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David Graeber’s “The Democracy Project” and the anarchist revival

Anarchist Movement

In the summer of 2011, when David Graeber heard rumors of a mobilization against Wall Street, he was hopeful but wary. Graeber is an anthropologist by trade, and a radical by inclination, which means that he spends a lot of time at political demonstrations, scrutinizing other demonstrators. When he wandered down to Bowling Green, in the financial district, on August 2nd, he noticed a few people who appeared to be the leaders, equipped with signs and megaphones

David Graeber’s “The Democracy Project” and the anarchist revival

by Kelefa Sanneh
New Yorker
May 13, 2013

In the summer of 2011, when David Graeber heard rumors of a mobilization against Wall Street, he was hopeful but wary. Graeber is an anthropologist by trade, and a radical by inclination, which means that he spends a lot of time at political demonstrations, scrutinizing other demonstrators. When he wandered down to Bowling Green, in the financial district, on August 2nd, he noticed a few people who appeared to be the leaders, equipped with signs and megaphones. It seemed that they were affiliated with the Workers World Party, a socialist group known for stringent pronouncements that hark back to the Cold War—a recent article in the W.W.P. newspaper hailed the “steadfast determination” of North Korea and its leaders. As far as Graeber was concerned, W.W.P. organizers and others like them could doom the new movement, turning away potential allies with their discredited ideology and their unimaginative tactics. Perhaps they would deliver a handful of speeches and lead a bedraggled march, culminating in the presentation of a list of demands. Names and e-mail addresses would be collected, and then, a few weeks or months later, everyone would regroup and do it again.

Graeber refers to march planners and other organizers as “verticals,” and to him this is an insult: it refers not just to defenders of Kim Jong-un but to anyone who thinks a political uprising needs parties or leaders. He is a “horizontal,” which is to say, an anarchist. He is fifty-two, but he has made common cause with a generation of activists too young to have any interest in the Cold War, or anything associated with it. And, as he listened to speeches in Bowling Green, he realized that many of the people there seemed to be horizontals, too. Working with some like-minded activists, on the opposite side of the park, Graeber helped to convene a general assembly—an open-ended meeting, with no agenda and a commitment to consensus. Adbusters, a Canadian magazine, had called for an occupation of Wall Street on September 17th, which was six weeks away; that afternoon, in Bowling Green, a few dozen horizontals decided to see what they could do to respond.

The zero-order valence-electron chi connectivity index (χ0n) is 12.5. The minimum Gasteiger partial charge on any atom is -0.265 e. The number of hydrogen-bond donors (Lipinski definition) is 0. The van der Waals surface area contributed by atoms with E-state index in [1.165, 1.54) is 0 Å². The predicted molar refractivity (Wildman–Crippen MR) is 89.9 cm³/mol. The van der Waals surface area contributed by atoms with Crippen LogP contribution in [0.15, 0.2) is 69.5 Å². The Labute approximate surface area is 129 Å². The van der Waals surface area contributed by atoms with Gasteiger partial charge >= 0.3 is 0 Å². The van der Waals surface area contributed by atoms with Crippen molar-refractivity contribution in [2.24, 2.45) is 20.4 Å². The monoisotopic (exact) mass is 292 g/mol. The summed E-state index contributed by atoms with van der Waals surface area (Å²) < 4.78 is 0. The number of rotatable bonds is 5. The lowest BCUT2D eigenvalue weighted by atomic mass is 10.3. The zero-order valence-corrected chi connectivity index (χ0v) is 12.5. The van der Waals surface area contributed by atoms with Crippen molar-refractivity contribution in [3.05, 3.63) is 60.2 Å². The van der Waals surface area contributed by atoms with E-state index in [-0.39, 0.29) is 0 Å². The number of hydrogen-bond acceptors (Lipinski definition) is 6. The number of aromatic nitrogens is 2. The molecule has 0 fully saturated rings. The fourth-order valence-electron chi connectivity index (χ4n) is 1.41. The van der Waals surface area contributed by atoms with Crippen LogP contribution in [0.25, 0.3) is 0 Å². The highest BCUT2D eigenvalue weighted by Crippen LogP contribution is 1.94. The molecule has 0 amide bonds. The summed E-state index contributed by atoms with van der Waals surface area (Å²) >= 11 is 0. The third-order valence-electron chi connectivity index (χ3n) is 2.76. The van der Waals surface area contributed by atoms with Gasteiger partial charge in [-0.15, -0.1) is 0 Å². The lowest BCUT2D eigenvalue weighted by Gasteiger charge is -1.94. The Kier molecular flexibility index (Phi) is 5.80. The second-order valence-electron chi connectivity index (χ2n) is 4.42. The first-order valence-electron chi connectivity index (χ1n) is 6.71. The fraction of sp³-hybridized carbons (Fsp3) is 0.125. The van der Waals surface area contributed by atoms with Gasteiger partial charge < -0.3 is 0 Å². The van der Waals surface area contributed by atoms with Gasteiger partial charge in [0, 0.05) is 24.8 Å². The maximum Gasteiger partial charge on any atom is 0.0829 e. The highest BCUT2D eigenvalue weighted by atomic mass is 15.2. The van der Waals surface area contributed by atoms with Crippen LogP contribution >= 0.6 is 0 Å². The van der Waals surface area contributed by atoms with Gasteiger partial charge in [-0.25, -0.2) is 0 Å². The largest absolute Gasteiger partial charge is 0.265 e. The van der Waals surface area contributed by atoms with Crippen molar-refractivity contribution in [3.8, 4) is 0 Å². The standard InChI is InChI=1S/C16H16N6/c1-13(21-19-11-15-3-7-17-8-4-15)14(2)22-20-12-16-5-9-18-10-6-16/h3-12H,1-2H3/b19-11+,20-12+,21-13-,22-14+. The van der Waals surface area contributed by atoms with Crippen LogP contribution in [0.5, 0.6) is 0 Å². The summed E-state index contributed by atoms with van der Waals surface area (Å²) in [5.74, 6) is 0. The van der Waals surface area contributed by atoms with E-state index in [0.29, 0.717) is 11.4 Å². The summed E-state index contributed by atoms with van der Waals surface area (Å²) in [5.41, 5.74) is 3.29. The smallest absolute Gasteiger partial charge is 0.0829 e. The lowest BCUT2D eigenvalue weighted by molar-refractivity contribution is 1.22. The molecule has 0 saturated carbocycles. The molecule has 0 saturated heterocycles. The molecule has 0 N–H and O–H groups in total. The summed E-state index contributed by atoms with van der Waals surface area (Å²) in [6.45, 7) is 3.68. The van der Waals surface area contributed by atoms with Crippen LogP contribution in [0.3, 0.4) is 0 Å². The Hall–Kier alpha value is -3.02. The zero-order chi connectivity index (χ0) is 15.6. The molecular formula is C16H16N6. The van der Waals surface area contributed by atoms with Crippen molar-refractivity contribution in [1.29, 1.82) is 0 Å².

When the day came, Graeber and his allies had to fend off two different enemies: the people who wanted to stop the occupation and the people who wanted to organize it. Occupy Wall Street succeeded, and survived, in its original location—Zuccotti Park, halfway between Wall Street and the World Trade Center site—for nearly two months, much longer than anyone predicted. It inspired similar occupations around the country, creating a model for radical politics in the Obama era. And it became known, more than anything, for its commitment to horizontalism: no parties, no leaders, no demands.

Inevitably, this triumph of horizontalism increased the prominence of a handful of horizontals, none more than Graeber, who has emerged as perhaps the most influential radical political thinker of the moment. His American academic career has been rocky: he was an associate professor at Yale but was never up for tenure, and in 2005 the university decided not to extend his contract. (He now suggests that he was insufficiently deferential to Yale’s “hierarchical environment.”) By the summer of 2011, he was teaching anthropology at Goldsmiths College, in London, while building a growing reputation in anarchist circles worldwide. His books tend to end up as pirated PDF files, freely available on left-wing Web sites.

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